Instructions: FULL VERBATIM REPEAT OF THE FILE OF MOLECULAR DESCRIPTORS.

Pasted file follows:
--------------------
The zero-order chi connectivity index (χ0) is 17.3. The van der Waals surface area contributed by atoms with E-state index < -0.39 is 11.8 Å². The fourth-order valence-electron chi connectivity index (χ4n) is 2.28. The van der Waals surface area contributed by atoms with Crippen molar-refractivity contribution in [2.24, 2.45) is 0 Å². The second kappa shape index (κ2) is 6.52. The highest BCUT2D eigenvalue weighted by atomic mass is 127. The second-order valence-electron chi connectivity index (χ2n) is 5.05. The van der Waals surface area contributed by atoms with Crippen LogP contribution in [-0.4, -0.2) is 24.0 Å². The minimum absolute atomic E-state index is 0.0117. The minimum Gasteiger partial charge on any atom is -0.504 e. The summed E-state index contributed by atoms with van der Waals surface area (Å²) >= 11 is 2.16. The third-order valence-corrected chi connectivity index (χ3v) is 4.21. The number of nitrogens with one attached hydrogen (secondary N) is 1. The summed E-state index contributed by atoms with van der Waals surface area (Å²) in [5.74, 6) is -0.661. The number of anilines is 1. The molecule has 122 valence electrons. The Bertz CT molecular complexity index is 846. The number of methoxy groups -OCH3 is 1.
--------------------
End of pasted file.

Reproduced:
The zero-order chi connectivity index (χ0) is 17.3. The van der Waals surface area contributed by atoms with E-state index < -0.39 is 11.8 Å². The fourth-order valence-electron chi connectivity index (χ4n) is 2.28. The van der Waals surface area contributed by atoms with Crippen molar-refractivity contribution in [2.24, 2.45) is 0 Å². The second kappa shape index (κ2) is 6.52. The highest BCUT2D eigenvalue weighted by atomic mass is 127. The second-order valence-electron chi connectivity index (χ2n) is 5.05. The van der Waals surface area contributed by atoms with Crippen LogP contribution in [-0.4, -0.2) is 24.0 Å². The minimum absolute atomic E-state index is 0.0117. The minimum Gasteiger partial charge on any atom is -0.504 e. The summed E-state index contributed by atoms with van der Waals surface area (Å²) >= 11 is 2.16. The third-order valence-corrected chi connectivity index (χ3v) is 4.21. The number of nitrogens with one attached hydrogen (secondary N) is 1. The summed E-state index contributed by atoms with van der Waals surface area (Å²) in [5.74, 6) is -0.661. The number of anilines is 1. The molecule has 122 valence electrons. The Bertz CT molecular complexity index is 846. The number of methoxy groups -OCH3 is 1.